THE YOGA OF THE CHRIST, by Ravi Ravindra; Element Books, England, 1990; paperback.

SCIENCE AND SPIRIT, edited by Ravi Ravindra; Paragon House, New York, 1991; paperback.

Ravi Ravindra, raised in the Hindu tradition in his native India, and now a professor of physics and chair of Comparative Religion at Dalhousie University in Canada, has produced a quite remarkable book in The Yoga of the Christ. As a self-described “outsider” to the Christian faith, he has nevertheless long loved the Gospel According to St. John.

In the book he draws forth the Christian story as related by John and shows how it fits with other traditions, especially the Hindu Bhagavad Gita.

Ravindra has long been a student of the core of divine wisdom which is found at the center of all great religious traditions – “the perennial wisdom,” as Aldous Huxley put it, “Theosophy,” as Blavatsky expressed it.

“I am persuaded that the major division in the human psyche is not horizontal or regional, dividing the Eastern from the Western soul,” Ravindra says at the outset of his exploration. Instead , the division is “vertical and global, separating the few from the many, and the spiritual, inner and symbolical way of understanding from the material, outer and literal one. . . .”

John's gospel has long been considered the most mystical , the most interior and esoteric of the Christian gospels. It is the inner message of the gospel Ravindra seeks in his reading of and commentary on John. “The basic question is of the right inner preparation for understanding spiritual truth,” he writes, “which is the same as believing in Christ.”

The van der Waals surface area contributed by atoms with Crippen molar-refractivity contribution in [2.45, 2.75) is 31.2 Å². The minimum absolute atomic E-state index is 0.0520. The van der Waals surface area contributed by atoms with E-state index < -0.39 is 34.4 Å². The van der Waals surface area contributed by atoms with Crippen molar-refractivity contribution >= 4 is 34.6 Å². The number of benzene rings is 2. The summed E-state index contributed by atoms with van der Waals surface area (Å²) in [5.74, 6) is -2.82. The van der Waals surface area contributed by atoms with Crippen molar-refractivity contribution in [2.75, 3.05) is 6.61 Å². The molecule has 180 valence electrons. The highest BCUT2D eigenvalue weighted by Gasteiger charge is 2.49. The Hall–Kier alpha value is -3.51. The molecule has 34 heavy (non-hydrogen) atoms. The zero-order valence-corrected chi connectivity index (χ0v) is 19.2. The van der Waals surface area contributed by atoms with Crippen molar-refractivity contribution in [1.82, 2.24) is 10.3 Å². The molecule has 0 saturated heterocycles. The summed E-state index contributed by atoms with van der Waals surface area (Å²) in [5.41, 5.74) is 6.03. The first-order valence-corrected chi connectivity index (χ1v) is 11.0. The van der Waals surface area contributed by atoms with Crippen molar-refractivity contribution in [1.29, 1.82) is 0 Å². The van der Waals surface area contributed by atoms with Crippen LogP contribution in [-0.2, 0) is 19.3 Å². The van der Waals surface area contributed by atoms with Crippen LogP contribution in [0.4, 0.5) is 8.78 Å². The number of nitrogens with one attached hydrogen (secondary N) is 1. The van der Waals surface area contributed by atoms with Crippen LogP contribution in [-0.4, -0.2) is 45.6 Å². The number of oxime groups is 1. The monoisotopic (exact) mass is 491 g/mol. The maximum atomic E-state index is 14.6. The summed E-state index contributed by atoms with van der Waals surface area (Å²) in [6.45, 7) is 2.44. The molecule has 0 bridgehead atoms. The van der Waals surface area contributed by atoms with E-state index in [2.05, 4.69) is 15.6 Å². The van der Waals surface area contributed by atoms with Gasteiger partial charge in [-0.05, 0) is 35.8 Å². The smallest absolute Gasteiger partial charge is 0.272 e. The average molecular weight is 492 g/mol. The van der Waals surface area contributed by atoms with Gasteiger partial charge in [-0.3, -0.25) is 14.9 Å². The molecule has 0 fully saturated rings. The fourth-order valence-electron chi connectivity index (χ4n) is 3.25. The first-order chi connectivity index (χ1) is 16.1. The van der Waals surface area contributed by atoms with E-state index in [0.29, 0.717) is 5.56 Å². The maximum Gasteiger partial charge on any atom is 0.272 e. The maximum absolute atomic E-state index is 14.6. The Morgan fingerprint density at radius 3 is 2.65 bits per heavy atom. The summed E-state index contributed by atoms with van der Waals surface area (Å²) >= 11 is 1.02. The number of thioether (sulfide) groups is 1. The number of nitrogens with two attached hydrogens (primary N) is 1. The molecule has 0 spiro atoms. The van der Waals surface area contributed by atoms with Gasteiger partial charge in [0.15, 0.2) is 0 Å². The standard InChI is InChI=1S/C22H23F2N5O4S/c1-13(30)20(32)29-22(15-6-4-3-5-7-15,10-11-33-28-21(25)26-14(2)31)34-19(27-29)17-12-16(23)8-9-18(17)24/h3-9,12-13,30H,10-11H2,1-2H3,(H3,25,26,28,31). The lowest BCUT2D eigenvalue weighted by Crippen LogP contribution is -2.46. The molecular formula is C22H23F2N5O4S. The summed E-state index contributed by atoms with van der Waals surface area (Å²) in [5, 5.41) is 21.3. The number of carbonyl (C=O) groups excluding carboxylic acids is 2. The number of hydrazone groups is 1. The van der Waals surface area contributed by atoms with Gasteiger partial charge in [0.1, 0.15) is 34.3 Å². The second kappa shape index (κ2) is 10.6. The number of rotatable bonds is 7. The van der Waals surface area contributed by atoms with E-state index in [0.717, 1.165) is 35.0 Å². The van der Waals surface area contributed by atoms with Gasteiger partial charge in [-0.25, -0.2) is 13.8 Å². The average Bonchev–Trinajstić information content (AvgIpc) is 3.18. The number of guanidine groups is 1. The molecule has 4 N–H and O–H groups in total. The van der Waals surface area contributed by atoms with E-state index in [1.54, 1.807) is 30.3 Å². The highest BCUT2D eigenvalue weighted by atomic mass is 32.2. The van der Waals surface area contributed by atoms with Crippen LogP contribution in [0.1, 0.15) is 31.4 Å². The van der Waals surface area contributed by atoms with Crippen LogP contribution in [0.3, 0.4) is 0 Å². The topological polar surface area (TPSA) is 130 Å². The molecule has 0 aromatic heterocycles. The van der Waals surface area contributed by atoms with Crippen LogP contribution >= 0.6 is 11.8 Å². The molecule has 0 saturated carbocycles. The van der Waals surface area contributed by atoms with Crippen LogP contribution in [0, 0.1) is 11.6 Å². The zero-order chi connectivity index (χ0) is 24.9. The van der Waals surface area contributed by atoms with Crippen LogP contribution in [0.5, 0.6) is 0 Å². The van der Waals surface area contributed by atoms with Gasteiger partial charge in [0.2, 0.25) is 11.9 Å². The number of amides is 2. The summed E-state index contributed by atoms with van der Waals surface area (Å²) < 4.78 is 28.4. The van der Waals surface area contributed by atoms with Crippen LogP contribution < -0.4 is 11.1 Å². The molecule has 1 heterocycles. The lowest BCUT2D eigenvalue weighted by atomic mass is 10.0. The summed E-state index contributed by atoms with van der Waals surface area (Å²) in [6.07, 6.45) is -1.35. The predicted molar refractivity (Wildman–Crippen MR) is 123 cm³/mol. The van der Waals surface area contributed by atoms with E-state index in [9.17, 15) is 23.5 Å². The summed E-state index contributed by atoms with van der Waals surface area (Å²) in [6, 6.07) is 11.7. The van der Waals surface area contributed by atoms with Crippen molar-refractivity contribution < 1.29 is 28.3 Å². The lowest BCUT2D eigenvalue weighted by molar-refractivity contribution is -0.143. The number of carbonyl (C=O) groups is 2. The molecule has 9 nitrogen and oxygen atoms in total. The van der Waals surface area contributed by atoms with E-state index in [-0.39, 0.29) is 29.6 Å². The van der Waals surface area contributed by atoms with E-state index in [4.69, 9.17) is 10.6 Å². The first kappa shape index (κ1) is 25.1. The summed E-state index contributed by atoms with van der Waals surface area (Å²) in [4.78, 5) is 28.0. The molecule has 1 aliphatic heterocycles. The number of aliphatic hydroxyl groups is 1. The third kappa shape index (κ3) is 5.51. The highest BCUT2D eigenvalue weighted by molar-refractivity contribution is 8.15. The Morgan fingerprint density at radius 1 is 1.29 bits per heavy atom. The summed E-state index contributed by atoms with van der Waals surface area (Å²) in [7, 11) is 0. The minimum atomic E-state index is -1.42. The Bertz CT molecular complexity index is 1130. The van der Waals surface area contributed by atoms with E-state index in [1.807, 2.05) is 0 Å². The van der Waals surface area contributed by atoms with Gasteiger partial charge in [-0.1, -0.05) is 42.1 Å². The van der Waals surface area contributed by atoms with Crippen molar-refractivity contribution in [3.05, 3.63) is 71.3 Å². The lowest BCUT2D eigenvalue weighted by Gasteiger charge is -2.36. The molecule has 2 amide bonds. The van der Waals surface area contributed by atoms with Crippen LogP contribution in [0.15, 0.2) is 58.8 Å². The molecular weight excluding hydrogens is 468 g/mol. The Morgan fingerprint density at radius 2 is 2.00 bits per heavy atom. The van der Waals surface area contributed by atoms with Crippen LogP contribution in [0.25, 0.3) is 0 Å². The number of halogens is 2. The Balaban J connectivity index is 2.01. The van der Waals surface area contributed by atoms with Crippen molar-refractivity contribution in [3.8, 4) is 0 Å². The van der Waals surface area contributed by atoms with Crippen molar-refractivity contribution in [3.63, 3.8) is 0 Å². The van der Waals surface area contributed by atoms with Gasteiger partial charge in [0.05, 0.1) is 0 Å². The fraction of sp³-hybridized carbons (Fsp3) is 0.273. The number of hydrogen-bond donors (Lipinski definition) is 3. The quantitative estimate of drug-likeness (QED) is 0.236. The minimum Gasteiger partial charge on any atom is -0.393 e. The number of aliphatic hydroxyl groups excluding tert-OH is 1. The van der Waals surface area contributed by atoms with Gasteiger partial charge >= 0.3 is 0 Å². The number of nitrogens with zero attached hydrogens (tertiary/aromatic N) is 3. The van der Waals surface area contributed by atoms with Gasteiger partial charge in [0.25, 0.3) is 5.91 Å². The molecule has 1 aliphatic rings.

And : “As far as Jesus Christ is concerned, the right preparation consists in dying to one's self-will, and in denying oneself, so that one could obey the will of God . His yoga consists of this; and of this the cross is the supreme symbol.”

The literal events - for example, whether Jesus was actually physically crucified - are of less import than the psychological and spiritual significance of the symbols, Ravindra contends. “Every moment, whenever a man is present to it, he is at a crossing; at this point of crossing he chooses whether to remain in the horizontal plane of the world or to be yoked to the way of the Christ and follow the vertical axis of being.”

The point Jesus makes again and again, Ravindra says, is this: “no man can make himself God, but a man can empty himself so that he will be filled with God …” And: “ In the way of the cross, there is no place for man's own egoistic ambitions and projects; as a Hasidic saying has it, 'There is no room for God in him who is full of himself.”

In his other recent book Ravindra has collected a number of essays bearing on the relation ship between religion and science. Ravindra's unusual dual appointment at Dalhousie makes him a leading spokesman for efforts to overcome the barriers to communication between religion and spirituality.

These essays address a number of questions at the borders of science, technology, and religion - for example, recent assertions that science (especially physics) and mysticism are more closely related than one might think. The various authors also consider the place of values in the relationship between science and technology, the contributions East and West have to make to each other, and in what sense science can be a spiritual path.

More than half the 25 chapters are by Ravindra himself. Most of the papers gathered in Science and Spirit grew out of conferences supported by the International Conference on the Unity of the Sciences (ICUS) and held in Los Angeles and Atlanta.


Autumn 1991